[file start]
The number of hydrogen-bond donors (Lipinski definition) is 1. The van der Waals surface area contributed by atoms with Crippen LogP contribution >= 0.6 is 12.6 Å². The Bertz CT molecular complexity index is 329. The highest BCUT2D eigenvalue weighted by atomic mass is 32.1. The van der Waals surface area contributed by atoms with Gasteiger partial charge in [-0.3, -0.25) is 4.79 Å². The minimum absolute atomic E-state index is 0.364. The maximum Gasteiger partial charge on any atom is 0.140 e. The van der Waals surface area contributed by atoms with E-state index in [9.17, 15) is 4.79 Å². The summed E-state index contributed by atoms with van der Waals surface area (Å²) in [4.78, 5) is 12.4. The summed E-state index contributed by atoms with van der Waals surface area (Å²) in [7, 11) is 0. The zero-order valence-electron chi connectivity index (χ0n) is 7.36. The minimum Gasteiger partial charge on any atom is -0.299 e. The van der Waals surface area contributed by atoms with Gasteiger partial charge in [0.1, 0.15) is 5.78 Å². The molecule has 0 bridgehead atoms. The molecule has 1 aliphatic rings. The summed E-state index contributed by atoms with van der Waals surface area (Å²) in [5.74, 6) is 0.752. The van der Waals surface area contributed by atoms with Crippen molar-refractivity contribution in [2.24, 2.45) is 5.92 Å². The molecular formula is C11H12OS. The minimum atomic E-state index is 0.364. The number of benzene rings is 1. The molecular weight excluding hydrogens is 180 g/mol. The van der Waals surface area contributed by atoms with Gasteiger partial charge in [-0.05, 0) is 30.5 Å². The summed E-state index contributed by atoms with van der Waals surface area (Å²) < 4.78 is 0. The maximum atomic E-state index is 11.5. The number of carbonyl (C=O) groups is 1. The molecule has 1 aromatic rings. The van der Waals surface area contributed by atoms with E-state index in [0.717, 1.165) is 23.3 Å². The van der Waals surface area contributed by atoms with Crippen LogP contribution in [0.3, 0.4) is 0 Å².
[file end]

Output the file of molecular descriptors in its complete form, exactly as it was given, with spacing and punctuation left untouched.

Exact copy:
The number of hydrogen-bond donors (Lipinski definition) is 1. The van der Waals surface area contributed by atoms with Crippen LogP contribution >= 0.6 is 12.6 Å². The Bertz CT molecular complexity index is 329. The highest BCUT2D eigenvalue weighted by atomic mass is 32.1. The van der Waals surface area contributed by atoms with Gasteiger partial charge in [-0.3, -0.25) is 4.79 Å². The minimum absolute atomic E-state index is 0.364. The maximum Gasteiger partial charge on any atom is 0.140 e. The van der Waals surface area contributed by atoms with E-state index in [9.17, 15) is 4.79 Å². The summed E-state index contributed by atoms with van der Waals surface area (Å²) in [4.78, 5) is 12.4. The summed E-state index contributed by atoms with van der Waals surface area (Å²) in [7, 11) is 0. The zero-order valence-electron chi connectivity index (χ0n) is 7.36. The minimum Gasteiger partial charge on any atom is -0.299 e. The van der Waals surface area contributed by atoms with Gasteiger partial charge in [0.1, 0.15) is 5.78 Å². The molecule has 0 bridgehead atoms. The molecule has 1 aliphatic rings. The summed E-state index contributed by atoms with van der Waals surface area (Å²) in [5.74, 6) is 0.752. The van der Waals surface area contributed by atoms with Crippen molar-refractivity contribution in [2.24, 2.45) is 5.92 Å². The molecular formula is C11H12OS. The minimum atomic E-state index is 0.364. The number of benzene rings is 1. The molecular weight excluding hydrogens is 180 g/mol. The van der Waals surface area contributed by atoms with Gasteiger partial charge in [-0.05, 0) is 30.5 Å². The summed E-state index contributed by atoms with van der Waals surface area (Å²) < 4.78 is 0. The maximum atomic E-state index is 11.5. The number of carbonyl (C=O) groups is 1. The molecule has 1 aromatic rings. The van der Waals surface area contributed by atoms with E-state index in [0.717, 1.165) is 23.3 Å². The van der Waals surface area contributed by atoms with Crippen LogP contribution in [0.3, 0.4) is 0 Å².